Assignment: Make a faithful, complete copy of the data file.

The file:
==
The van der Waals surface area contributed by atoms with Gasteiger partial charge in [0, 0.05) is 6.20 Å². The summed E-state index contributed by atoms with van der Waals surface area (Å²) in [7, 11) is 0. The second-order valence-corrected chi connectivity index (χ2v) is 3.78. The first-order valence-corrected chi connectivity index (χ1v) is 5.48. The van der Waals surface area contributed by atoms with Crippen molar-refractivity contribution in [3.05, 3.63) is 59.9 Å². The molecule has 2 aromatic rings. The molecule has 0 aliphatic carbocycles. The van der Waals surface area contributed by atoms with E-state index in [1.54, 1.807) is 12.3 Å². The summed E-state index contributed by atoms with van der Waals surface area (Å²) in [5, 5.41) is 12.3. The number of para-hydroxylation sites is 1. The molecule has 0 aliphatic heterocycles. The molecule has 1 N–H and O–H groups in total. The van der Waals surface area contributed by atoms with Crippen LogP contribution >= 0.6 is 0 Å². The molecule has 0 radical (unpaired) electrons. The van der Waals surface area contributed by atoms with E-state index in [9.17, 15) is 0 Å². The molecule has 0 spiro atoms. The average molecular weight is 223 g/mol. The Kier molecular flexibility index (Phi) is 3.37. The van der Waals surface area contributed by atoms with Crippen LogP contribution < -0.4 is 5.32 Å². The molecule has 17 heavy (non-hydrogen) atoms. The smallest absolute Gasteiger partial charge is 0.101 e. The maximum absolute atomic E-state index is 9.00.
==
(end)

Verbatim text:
The van der Waals surface area contributed by atoms with Gasteiger partial charge in [0, 0.05) is 6.20 Å². The summed E-state index contributed by atoms with van der Waals surface area (Å²) in [7, 11) is 0. The second-order valence-corrected chi connectivity index (χ2v) is 3.78. The first-order valence-corrected chi connectivity index (χ1v) is 5.48. The van der Waals surface area contributed by atoms with Crippen molar-refractivity contribution in [3.05, 3.63) is 59.9 Å². The molecule has 2 aromatic rings. The molecule has 0 aliphatic carbocycles. The van der Waals surface area contributed by atoms with E-state index in [1.54, 1.807) is 12.3 Å². The summed E-state index contributed by atoms with van der Waals surface area (Å²) in [5, 5.41) is 12.3. The number of para-hydroxylation sites is 1. The molecule has 0 aliphatic heterocycles. The molecule has 1 N–H and O–H groups in total. The van der Waals surface area contributed by atoms with Crippen LogP contribution >= 0.6 is 0 Å². The molecule has 0 radical (unpaired) electrons. The van der Waals surface area contributed by atoms with E-state index in [9.17, 15) is 0 Å². The molecule has 0 spiro atoms. The average molecular weight is 223 g/mol. The Kier molecular flexibility index (Phi) is 3.37. The van der Waals surface area contributed by atoms with Crippen LogP contribution < -0.4 is 5.32 Å². The molecule has 17 heavy (non-hydrogen) atoms. The smallest absolute Gasteiger partial charge is 0.101 e. The maximum absolute atomic E-state index is 9.00.